On May 8, 1889, he checked himself into the Saint Paul de Mausole, the mental hospital at St-Rémy-de-Provence. Under the care of his doctor Théophile Peyron, the artist’s condition improved and he thrived in the idyllic environment there. Art therapy had brought healing and prolific output. Van Gogh stayed there for a year and created more than 150 paintings.

Dr. Théophile Peyron out at the front garden of Saint Paul de Mausole hospital:

The olive grove outside:

Olive Grove (June, 1889):

To his brother Theo, he wrote on Sunday, May 11, 1890:

At the moment the improvement is continuing, the whole horrible crisis has disappeared like a thunderstorm, and I’m working here with calm, unremitting ardour to give a last stroke of the brush. I’m working on a canvas of roses on bright green background and two canvases of large bouquets of violet Irises…

My Van Gogh trip ended at St. Rémy, and so be it. I’ve seen the sites wherein the artist was at his most prolific. I’ve seen the town and surroundings where he found inspiration.  I’ve seen his final solace where he attained some stability and painted with passion. I’d like to keep these as memories of my travel to Provence. I could hardly bear to think of his last days, discharged from St. Rémy just a few days after the above letter, headed north to Auvers-sur-Oise on the outskirt of Paris, and in just two short months, succumbed to the recurrence of his illness. He shot himself in the chest with a revolver on July 27, 1890, and died of his wound two days later.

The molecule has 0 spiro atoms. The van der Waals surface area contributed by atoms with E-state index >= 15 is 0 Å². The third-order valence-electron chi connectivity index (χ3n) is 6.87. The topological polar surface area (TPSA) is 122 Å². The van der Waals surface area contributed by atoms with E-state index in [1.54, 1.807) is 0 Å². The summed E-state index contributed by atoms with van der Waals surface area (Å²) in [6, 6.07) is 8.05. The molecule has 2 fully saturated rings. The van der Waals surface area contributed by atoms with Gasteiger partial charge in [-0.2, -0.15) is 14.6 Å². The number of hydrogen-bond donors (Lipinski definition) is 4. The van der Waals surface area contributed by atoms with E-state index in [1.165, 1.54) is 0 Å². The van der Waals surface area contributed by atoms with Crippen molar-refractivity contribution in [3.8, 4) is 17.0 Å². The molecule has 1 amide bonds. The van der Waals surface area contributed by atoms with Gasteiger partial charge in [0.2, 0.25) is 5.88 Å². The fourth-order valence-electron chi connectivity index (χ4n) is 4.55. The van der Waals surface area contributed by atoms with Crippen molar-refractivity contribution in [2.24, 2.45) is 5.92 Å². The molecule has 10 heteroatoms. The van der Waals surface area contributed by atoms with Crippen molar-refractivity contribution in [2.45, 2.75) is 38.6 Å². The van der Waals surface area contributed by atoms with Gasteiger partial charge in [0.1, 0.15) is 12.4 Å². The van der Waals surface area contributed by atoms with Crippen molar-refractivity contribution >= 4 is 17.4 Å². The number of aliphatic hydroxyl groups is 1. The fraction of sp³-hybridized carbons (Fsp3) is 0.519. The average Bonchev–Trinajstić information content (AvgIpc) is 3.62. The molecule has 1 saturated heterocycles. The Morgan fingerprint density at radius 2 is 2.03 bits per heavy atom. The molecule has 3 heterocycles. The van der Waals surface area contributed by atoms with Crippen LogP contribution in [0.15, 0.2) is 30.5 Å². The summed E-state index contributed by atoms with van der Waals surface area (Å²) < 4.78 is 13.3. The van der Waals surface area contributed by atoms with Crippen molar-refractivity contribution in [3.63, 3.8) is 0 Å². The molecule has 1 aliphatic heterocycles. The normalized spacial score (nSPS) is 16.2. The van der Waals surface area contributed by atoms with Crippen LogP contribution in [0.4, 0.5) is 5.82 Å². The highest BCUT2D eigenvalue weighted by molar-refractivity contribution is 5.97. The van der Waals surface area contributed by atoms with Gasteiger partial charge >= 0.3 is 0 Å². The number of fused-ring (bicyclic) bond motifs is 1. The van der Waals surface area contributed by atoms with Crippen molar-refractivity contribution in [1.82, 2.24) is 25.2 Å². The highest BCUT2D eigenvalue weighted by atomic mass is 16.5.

Back to the thoughts I wrote about: How do we keep art from turning into a cliché? I think it takes a certain awareness of the artist as a person, plus a measure of empathy and respect for the struggle to live and create… and realizing that the beautiful works are often triumphs in spite of life’s overwhelming adversities, rather than the natural products of bliss and fortune.

To wrap up my travel posts, and taking the risk of turning it into a cliché albeit my motive is pure, here’s the YouTube clip again, Don McLean’s tribute to Vincent:


My five-part travelogue on England and France:

  1. Tate Modern & Billy Elliot
  2. Bath’s Persuasion
  3. Paris: The Latin Quarter
  4. Art and Cliché
  5. Arles In the Steps of Van Gogh

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If she’s not birding by the Pond, Arti’s likely watching a movie, reading, or writing a review. Creator of Ripple Effects, bylines in Asian American Press, Vague Visages, Curator Magazine.

26 thoughts on “Arles: In Search of Van Gogh”

  1. I love Van Gogh’s trees. There are a few here that have that slow animation!

    You have a way of taking us with you. I really enjoyed this post! So much the struggle….


    1. Michelle,

      Walking the streets of Arles makes me appreciate the artist more. It’s not just the paintings as objects, but the person behind them and you’re right, the struggle despite of…


  2. Van Gogh’s work has always been a favorite of mine. His use of color and line makes me speechless. I could stare at his work for hours.


  3. Lovely post, Arti, very moving. I think you’d like The Yellow House by Martin Gayford, which is a non-fiction account of Van Gogh’s last few months, written with a particular appreciation of his art.


  4. This may be one of my favorite of your posts from the time I’ve been here. It’s beautiful and I loved how you matched up the locale photos to the paintings. I love Van Gogh’s work. He’s one of my favorites, but I’ve never seen the “real” spots in conjunction to the paintings and that adds an entirely new dimension to my thought. I also didn’t realize that mental illness was recognized as a disease (with treatment) in that period. I thought that was a later invention for no other reason than my guess. I’m pleased to know that it was recognized at that time and that he was wise enough to recognize in himself the need to seek help. Of course, it all bailed at the end, but still…. I learned such a lot here. I’ve not been to this part of France and have always thought, “Next time.” Now it’s “next time, for sure.”


    1. Jeanie,